Other configurations are possible without departing from the scope of the invention. For example, other shapes of the retainer and the protective covering may be used. In addition, a battery may be disposed in the electrode retainer to provide the power to the defibrillator. On the other hand, the retainer may be omitted altogether and the electrodes attached directly to the defibrillator or other instrument.
The electrically conductive traces on the flexible substrate may be replaced in whole or in part by wires or other conductors. Other materials and dimensions may be employed. Finally, while this invention has been described in the context of defibrillators and defibrillator electrodes, it should be understood that the invention applies to medical electrodes used with other instruments, such as an ECG monitor.
Other modifications will be apparent to those skilled in the art.
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|U.S. Classification||607/5, 600/392, 607/152|
|International Classification||A61N1/04, A61N1/40, A61N1/39|
|Cooperative Classification||A61N1/046, A61N1/048, A61N1/39, A61N1/0492|
|European Classification||A61N1/04E2C, A61N1/04E1S, A61N1/04E2P, A61N1/39|
|Jul 15, 1993||AS||Assignment|
Owner name: HEARTSTREAM, INC., WASHINGTON
Free format text: ASSIGNMENT OF ASSIGNORS INTEREST;ASSIGNOR:MORGAN, CARLTON B.;REEL/FRAME:006599/0761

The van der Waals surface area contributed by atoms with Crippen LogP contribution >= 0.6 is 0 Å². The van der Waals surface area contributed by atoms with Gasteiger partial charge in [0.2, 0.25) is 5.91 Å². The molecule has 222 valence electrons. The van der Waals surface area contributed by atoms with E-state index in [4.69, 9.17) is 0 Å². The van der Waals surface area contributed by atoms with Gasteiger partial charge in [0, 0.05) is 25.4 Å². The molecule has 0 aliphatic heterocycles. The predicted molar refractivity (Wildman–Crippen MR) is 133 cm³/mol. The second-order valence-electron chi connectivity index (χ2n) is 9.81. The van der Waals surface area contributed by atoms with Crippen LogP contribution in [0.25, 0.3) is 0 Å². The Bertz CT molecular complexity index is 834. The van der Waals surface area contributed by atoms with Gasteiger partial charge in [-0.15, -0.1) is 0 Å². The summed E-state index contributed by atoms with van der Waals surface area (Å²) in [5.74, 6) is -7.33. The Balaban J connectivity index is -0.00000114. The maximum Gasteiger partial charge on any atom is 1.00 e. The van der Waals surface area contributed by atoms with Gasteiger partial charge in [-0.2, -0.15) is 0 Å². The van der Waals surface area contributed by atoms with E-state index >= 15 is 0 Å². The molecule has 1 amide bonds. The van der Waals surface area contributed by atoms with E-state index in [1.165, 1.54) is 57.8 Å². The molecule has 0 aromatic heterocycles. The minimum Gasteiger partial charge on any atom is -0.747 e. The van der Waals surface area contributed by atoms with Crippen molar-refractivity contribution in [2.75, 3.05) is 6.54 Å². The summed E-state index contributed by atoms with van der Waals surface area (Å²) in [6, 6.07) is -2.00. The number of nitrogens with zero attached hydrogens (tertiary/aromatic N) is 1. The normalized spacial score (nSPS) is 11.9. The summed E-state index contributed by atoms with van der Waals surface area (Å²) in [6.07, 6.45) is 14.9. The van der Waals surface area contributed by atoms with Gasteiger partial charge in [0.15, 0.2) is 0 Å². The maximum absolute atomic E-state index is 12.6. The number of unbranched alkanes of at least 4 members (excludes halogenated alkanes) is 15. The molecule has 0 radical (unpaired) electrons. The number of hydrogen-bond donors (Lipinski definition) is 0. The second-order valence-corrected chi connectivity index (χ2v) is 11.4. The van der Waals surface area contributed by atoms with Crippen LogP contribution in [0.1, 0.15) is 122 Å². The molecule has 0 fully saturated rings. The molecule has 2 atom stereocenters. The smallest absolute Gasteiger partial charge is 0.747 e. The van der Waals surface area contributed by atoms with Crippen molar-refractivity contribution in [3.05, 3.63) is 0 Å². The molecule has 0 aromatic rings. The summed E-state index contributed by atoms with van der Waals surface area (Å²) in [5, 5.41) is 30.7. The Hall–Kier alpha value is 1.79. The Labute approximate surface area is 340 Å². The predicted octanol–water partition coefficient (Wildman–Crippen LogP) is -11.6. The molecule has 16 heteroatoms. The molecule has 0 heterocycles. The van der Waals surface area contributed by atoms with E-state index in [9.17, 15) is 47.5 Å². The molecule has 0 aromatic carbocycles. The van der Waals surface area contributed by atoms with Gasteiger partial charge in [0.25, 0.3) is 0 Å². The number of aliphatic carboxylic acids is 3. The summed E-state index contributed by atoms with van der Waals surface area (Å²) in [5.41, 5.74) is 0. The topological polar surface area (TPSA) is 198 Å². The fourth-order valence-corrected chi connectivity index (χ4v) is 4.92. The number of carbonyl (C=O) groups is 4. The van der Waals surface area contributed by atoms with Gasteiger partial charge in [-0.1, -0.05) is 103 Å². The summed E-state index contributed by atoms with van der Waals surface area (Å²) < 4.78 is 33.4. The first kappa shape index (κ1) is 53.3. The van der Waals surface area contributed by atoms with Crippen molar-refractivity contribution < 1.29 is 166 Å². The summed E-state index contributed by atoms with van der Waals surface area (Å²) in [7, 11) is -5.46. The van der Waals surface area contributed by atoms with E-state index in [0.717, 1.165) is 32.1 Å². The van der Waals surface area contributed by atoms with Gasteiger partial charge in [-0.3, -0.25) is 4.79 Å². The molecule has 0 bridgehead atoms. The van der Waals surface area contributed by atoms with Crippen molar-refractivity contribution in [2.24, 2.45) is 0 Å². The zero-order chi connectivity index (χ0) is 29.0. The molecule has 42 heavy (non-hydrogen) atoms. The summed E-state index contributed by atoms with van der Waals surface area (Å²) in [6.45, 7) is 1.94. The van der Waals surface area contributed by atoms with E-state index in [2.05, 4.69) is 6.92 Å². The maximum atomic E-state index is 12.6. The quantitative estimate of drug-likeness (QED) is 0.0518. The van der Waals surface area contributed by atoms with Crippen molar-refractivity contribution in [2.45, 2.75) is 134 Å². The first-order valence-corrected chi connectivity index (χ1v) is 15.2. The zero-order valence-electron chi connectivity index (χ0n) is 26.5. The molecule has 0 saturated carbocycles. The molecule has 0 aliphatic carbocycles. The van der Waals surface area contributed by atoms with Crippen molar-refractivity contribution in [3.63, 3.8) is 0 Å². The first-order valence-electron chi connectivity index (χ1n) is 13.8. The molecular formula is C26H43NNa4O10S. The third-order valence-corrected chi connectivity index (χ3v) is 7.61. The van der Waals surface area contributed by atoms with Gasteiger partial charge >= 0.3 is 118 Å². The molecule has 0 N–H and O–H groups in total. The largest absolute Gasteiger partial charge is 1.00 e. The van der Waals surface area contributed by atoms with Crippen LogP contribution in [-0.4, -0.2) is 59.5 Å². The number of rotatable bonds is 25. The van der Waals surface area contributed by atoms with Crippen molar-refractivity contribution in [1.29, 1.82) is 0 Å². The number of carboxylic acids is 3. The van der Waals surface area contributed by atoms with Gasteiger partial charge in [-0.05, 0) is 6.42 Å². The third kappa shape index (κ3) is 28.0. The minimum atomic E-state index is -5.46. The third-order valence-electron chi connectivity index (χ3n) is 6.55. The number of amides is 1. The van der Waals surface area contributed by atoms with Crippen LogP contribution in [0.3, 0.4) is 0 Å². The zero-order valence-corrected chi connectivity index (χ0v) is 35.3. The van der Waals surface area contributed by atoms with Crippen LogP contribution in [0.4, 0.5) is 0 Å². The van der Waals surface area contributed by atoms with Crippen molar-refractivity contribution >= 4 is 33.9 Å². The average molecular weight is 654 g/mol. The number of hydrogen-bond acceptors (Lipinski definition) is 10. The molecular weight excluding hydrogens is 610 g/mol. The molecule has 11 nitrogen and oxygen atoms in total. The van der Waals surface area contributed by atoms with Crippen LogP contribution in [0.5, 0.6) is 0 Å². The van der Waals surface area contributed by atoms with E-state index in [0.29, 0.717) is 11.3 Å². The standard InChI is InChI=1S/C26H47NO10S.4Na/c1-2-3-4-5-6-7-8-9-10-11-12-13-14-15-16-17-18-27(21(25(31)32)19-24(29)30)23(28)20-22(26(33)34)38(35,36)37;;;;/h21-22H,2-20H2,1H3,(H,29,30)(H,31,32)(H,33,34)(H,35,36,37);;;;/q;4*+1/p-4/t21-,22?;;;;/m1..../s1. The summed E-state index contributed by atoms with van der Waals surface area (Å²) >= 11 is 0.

Effective date: 19930707
|May 14, 1996||CC||Certificate of correction|
|Jan 27, 1997||AS||Assignment|
Owner name: HEARTSTREAM, INC., WASHINGTON
Free format text: ASSIGNMENT OF ASSIGNORS INTEREST;ASSIGNOR:MORGAN, CARLTON B.;REEL/FRAME:008321/0571
Effective date: 19970115
|Jul 8, 1997||CC||Certificate of correction|
|May 13, 1999||FPAY||Fee payment|
Year of fee payment: 4
|Aug 29, 2000||AS||Assignment|
|Apr 28, 2003||FPAY||Fee payment|
Year of fee payment: 8
|Oct 31, 2003||AS||Assignment|
|May 2, 2007||FPAY||Fee payment|
Year of fee payment: 12
|Jun 17, 2009||AS||Assignment|
Owner name: KONINKLIJKE PHILIPS ELECTRONICS N V, NETHERLANDS
Free format text: ASSIGNMENT OF ASSIGNORS INTEREST;ASSIGNOR:AGILENT TECHNOLOGIES, INC.;REEL/FRAME:022835/0572
Effective date: 20090610